Ageing and Ethnicity

 
 
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The Ageing and Ethnicity conference, created by Age UK and Runnymede, took place on 13 December 2012, 10:30am-4:30pm, in London. 
This free of charge conference was attended by more than 100 people and highlighted new research into key themes in ageing and ethnicity - including examples of local practice in service provision, and engagement for and with older people from black and ethnic minority (BME) communities. 

The conference was made up of a mixture of plenary and workshop sessions covering a variety of topics, including – demographic trends and projections, financial and retirement planning,  health and wellbeing, social care and support, amongst others. A full programme, summaries, slides and notes can be found below.

Context: Ageing and Diverse Society
Nat Lievesley, Researcher, Centre for Policy on Ageing

After a welcome from Caroline Abrahams, Director of External Affairs, Age UK, Nat Lievesley (Centre for Policy on Ageing) gave a comprehensive presentation outlining key demographic trends which are causing a significant increase in the number of older people from BME communities, now and over the next 20-40 years.  Nat discussed the implications for services – for example, the need to provide for growing numbers of BME older people with dementia, and/or needing culturally appropriate residential care. To view Nat's presentation please click through the slide show below.

 
Dr Omar Khan,  Head of Policy Research, Runnymede

Runnymede has carried out a 3-year research programme looking at ageing in BME communities, covering five different topic areas.  Omar Khan presented a summary of some of the key findings from the research, and the policy recommendations which Runnymede has put forward.  For further information, please see Omar’s presentation below, and Runnymede’s summary briefing ‘Ageing & Ethnicity’ – details at the bottom of this page.

 
Breakout Workshops
There were 5 workshops that took place and each conference attendee could attend 2 of their choice. Please find the presentations and summaries below for these.

Retirement decision-making: where will older BME people live?
Heather Osborne, Chief Executive, Age UK Shropshire, Telford & Wrekin
Dr Omar Khan,  Head of Policy Research, Runnymede

This workshop began by raising some of the identity issues that people from ethnic and minority backgrounds face. This generation face an increase in people with duel nationalities who may see their 'home country' as where they came from originally, where they live now, where their family are located or all of the above so it is much less predictable as to where people will choose to retire and spend the later years of their lives. Many systems such as benefits are geared towards people with just one nationality and therefore individuals are often unsure of the rules for people with duel nationalities. There was also a long discussion over why the rules with respect to pensions are different for different countries and people leaving the UK are not always informed as to whether or not their pension policy applies to their country of destination.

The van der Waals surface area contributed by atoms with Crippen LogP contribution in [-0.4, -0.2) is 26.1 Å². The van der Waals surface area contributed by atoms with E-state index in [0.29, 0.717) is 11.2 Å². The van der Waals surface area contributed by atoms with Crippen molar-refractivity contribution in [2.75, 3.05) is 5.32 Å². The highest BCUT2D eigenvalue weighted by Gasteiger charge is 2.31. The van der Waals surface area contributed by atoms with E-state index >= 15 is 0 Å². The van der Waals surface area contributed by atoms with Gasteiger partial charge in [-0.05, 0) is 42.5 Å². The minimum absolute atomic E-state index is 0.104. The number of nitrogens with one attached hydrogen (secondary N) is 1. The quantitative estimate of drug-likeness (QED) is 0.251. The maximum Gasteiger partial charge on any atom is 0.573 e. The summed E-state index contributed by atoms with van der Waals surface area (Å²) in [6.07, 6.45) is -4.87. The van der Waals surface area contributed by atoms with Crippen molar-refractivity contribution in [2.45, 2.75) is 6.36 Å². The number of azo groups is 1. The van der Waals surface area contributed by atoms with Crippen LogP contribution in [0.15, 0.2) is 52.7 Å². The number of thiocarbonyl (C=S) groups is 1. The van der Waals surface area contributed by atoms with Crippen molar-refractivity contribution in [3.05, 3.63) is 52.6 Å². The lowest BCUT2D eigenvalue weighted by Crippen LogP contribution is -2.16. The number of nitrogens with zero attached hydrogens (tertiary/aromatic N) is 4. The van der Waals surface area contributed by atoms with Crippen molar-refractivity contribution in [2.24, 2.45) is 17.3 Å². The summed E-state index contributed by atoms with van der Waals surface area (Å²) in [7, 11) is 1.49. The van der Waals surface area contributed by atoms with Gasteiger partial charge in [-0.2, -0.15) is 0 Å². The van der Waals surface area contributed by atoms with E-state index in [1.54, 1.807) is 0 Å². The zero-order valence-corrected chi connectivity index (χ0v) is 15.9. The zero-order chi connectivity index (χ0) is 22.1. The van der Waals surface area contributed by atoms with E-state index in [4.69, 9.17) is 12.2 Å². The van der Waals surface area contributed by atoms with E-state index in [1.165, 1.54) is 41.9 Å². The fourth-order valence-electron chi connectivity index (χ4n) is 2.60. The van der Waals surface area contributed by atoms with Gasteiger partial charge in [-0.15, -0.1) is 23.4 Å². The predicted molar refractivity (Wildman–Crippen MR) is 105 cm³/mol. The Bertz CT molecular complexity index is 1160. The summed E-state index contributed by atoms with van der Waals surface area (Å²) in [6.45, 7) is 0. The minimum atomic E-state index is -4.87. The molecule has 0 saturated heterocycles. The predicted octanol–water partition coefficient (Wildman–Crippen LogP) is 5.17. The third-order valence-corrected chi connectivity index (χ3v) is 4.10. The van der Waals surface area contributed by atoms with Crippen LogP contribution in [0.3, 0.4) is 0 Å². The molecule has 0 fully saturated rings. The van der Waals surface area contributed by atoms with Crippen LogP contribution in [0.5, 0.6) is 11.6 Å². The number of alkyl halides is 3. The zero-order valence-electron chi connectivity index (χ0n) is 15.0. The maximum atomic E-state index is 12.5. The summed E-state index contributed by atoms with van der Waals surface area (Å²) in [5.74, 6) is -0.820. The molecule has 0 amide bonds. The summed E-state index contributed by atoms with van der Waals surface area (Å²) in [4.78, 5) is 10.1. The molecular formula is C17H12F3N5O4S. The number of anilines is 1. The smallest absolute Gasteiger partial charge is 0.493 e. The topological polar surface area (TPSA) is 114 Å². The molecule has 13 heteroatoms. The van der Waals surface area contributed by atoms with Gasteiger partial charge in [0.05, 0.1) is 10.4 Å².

Heather Oborne then went onto to discuss a project that Age UK Shropshire, Telford and Wrekin have set up to increase their reach and services for BME people in their community. Amongst other things, Heather highlighted the differences in funding and therefore level of service provided from Local Authorities even within a small area. More about this project can be found in the presentation below.  


Grandparenting, intergenerational care
Klara Schmitz, Research and Policy Analyst, Runnymede
Sarah Wellard, Director of Policy - Research and Communications, Grandparents Plus

Klara and Sarah led on a vibrant discussion about Grandparents looking after children in a society where increasingly young professionals are reluctant or can't afford to give up their jobs when they have children. The majority of BME grandparents provide childcare either full or part-time with 27% of the working families relying on them. Research has shown that BME families are less likely to use formal childcare with the belief that families are better at bringing up children and sharing family knowledge than strangers. It is believed that there will be more British born BME grandparents in the future but increased return migration may cause the rates to slow down.

There is concern that the government doesn't take the role of grandparents seriously and that there is a lack support for grandparents bringing up their grandchildren especially as this often results in a decrease in earnings. To view Sarah's presentation on Grandparents Plus please view the slideshow below.